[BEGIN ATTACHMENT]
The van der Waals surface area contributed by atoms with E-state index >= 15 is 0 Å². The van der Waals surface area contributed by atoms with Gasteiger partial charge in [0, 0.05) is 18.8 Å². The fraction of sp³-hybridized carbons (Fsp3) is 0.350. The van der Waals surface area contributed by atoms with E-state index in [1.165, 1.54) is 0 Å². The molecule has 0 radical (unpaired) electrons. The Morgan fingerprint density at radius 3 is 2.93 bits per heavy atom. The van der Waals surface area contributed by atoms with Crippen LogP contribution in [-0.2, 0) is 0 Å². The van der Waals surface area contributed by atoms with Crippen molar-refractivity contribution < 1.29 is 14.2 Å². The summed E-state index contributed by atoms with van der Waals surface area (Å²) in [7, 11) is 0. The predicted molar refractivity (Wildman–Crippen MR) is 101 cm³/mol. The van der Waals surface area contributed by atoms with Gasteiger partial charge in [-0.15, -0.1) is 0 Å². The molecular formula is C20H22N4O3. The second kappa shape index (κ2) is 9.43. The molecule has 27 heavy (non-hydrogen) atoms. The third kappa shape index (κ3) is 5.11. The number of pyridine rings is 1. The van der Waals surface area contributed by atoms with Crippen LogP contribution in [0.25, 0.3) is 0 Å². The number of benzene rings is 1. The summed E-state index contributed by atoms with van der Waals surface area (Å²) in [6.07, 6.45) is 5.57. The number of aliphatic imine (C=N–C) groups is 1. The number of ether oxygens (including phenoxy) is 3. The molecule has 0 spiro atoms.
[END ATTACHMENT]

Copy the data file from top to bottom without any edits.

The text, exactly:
The van der Waals surface area contributed by atoms with E-state index >= 15 is 0 Å². The van der Waals surface area contributed by atoms with Gasteiger partial charge in [0, 0.05) is 18.8 Å². The fraction of sp³-hybridized carbons (Fsp3) is 0.350. The van der Waals surface area contributed by atoms with E-state index in [1.165, 1.54) is 0 Å². The molecule has 0 radical (unpaired) electrons. The Morgan fingerprint density at radius 3 is 2.93 bits per heavy atom. The van der Waals surface area contributed by atoms with Crippen LogP contribution in [-0.2, 0) is 0 Å². The van der Waals surface area contributed by atoms with Crippen molar-refractivity contribution < 1.29 is 14.2 Å². The summed E-state index contributed by atoms with van der Waals surface area (Å²) in [7, 11) is 0. The predicted molar refractivity (Wildman–Crippen MR) is 101 cm³/mol. The van der Waals surface area contributed by atoms with Gasteiger partial charge in [-0.15, -0.1) is 0 Å². The molecular formula is C20H22N4O3. The second kappa shape index (κ2) is 9.43. The molecule has 27 heavy (non-hydrogen) atoms. The third kappa shape index (κ3) is 5.11. The number of pyridine rings is 1. The van der Waals surface area contributed by atoms with Crippen LogP contribution in [0.25, 0.3) is 0 Å². The number of benzene rings is 1. The summed E-state index contributed by atoms with van der Waals surface area (Å²) in [6.07, 6.45) is 5.57. The number of aliphatic imine (C=N–C) groups is 1. The number of ether oxygens (including phenoxy) is 3. The molecule has 0 spiro atoms.